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Why I Support ACHA

Dec 10

Posted by: ACHA
12/10/2013 1:20 PM  RssIcon

By Alissa Butterfass

This is the season when many of us, our friends, and our family open our hearts and wallets to donate much-needed funds to those causes most important to us. If you are like me, there are probably several charities and organizations that you want to support—and if our pockets were deep enough we’d give to them all. So today I want to share why ACHA is one well-deserving organization to which I donate year after year—and I hope you will too.

THE PAST:
When I first learned about ACHA back in 2004, I was just a year married and starting to think about starting a family. Through the ACHA Forums and the ACHA National Conference, for the first time I met—virtually and then in-person—other people born with congenital heart defects. The forums were an invaluable source of support and knowledge as my husband and I worked with my cardiologist to determine how to build our family.

THE PRESENT:
The two aspects of ACHA that I most appreciate these days are (a) its advocacy efforts and (b) this blog. In terms of advocacy, I like knowing that ACHA is looking out for CHDers, identifying the greatest needs for us as a group—such as affordable healthcare, specially-trained medical professionals and long-term research on lifelong prognosis, treatment and impact of CHD—and meeting directly with the lawmakers and government officials to increase awareness of CHD and ensure our needs are met. And I love that the blog has brought the very personal and unique stories of our community to life. Together we can follow each other’s ups and downs, trials and triumphs, and know that we are not alone. Reading the blog every few days reminds me that while we each have a CHD (or know someone who does) each person’s perspective is different, varied, heartwarming or heartbreaking. And ACHA is a community and organization that works to support all of us.

THE FUTURE:
Only this year did I learn, through ACHA, that congenital heart defects are the #1 birth defect. That means there are a lot of us out there, and more being born into our community each day. Today’s infant and child CHD patients will continue to need support and care as they age into adulthood. We are lucky to live in a time where a person born with a heart defect can most likely live a long, full life. But we continue to have medical needs—and because those of us who are adults now are among the first to live to adulthood, there might be long-term impacts and issues we don’t even realize yet. I know ACHA will be there every step of the way, educating patients, families, medical professionals and lawmakers, keeping us—and them—apprised of the latest research and technology, and helping CHDers understand how to get the best care possible.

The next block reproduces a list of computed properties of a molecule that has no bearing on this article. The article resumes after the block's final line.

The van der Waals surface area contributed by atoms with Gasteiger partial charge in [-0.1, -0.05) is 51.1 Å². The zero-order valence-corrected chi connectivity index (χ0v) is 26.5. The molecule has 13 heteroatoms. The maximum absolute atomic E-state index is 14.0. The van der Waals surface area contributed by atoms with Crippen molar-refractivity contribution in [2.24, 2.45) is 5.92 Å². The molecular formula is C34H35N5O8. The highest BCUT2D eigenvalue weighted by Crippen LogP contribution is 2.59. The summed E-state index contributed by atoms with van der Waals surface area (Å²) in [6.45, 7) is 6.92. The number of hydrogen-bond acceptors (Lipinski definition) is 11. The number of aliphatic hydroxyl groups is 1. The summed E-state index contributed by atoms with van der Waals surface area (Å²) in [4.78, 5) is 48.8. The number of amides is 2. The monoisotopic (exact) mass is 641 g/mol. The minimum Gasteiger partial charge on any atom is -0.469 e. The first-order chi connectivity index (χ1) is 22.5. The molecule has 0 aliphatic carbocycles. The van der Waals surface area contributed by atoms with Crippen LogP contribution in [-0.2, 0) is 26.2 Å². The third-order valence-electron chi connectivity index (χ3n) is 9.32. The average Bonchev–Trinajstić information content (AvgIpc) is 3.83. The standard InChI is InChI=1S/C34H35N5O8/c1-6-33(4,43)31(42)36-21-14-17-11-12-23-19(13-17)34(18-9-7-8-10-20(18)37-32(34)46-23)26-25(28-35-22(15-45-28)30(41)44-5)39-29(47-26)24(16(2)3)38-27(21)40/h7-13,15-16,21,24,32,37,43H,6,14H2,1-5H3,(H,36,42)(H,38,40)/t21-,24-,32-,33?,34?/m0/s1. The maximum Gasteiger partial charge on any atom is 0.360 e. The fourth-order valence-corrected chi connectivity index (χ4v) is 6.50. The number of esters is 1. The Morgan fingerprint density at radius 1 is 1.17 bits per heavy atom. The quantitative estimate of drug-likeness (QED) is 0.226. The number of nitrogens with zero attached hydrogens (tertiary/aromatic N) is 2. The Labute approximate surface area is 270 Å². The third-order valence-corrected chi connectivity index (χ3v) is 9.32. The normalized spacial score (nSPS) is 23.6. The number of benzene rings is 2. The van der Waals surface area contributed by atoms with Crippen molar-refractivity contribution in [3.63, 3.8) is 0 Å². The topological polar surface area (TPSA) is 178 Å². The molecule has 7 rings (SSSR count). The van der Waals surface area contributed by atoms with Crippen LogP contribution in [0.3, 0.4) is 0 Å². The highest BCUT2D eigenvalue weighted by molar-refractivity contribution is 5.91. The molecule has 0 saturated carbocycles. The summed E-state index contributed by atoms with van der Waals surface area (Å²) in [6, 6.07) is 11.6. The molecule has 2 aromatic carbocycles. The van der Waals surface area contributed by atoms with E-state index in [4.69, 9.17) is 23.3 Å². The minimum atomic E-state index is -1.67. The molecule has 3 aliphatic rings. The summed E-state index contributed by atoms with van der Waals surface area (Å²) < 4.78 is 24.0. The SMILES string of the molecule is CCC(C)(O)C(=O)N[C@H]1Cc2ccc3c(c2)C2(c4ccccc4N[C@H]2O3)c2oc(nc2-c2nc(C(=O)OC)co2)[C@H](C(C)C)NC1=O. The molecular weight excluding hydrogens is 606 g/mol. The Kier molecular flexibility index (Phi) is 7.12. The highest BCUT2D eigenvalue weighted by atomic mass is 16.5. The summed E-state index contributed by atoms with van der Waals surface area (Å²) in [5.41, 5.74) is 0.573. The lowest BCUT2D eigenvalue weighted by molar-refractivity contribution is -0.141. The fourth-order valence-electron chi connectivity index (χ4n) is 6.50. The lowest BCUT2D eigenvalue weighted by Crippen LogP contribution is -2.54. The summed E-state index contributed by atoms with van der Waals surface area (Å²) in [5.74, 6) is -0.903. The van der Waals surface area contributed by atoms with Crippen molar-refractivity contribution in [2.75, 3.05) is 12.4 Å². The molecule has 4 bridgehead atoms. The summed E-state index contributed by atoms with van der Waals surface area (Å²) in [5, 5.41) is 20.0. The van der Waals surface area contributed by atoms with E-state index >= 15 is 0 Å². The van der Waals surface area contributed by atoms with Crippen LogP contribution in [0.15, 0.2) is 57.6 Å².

To support ACHA, click here .

Best wishes to you and your family for a happy and healthy 2014.

Alissa Butterfass was born with transposition of the great vessel, which was corrected with a Mustard procedure at age 2. In addition to being a mom, wife, daughter, sister, friend, wannabe author and chocoholic, she volunteers as the Co-President of her local chapter of a nonprofit organization. Until recently, Alissa worked part time as a senior marketing manager at a Fortune 500 company.

Copyright ©2013 ACHA

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Location: Blogs Parent Separator ACHA Blog

1 comment(s) so far...


Gravatar

Re: Congentially Corrected Transposition of the GA

Hi Alissa,
I'm jealous of you! You had your transposition corrected surgically! That is a very big plus! ME - Well - I'm a miracle baby. I was not born blue. Never had surgery - until I was 44 and had to have my first pacemaker implant for WPW (which went bye-bye) with Third Degree Heart Block. Which meant no AV Node existed anymore. Having received my fifth pacemaker, which was corrupted with bacteria; I encountered staph and blood sepsis.

Being Catholic, I prayed. Now I have Associated Pulmonary Arterial Hypertension of the lungs, due to scarring, blood clots and lots of coughing fits.

I think you have done quite well for yourself. You should be proud your parents taking care of you when you were younger. I did not have that advantage either, since I was not diagnosed until I was 11 at junior high.

I'm still around with multiple issues. Doing everything I can to stay active and educated. Just recently, became a Docent at a museum, which I love doing. Provides opportunities for walking, meeting people from all over the world and educational opportunities as each exhibit changes.

In losing weight - it helps to drink purified water only. Eat lots of fish, recommended by the EPA. My son fishes, so I keep track of what is safe to eat from the ocean and what is not recommended by the experts.

I now have a grandson. A totally unexpected chapter in my life. What a joy! A true gift from God.

I talked your leg off. If you feel like writing someone, I understand your writings completely. I like your intelligent blogs. I understand your prospective on life, especially when people speak of before and after.

I am also a practicing Eucharistic Minister. Serving approximately 200 parish community members each week or more.

I was a legal secretary during my younger years doing transactional work with in-house corporate counsel in several venues. The most highly cherished years, were when I worked in the Health Department.

Take care of yourself.
Best Wishes To You,
Happy Holidays to you and Your Family
Terrie P.

By Terrie Penticoff on   12/17/2013 8:31 AM

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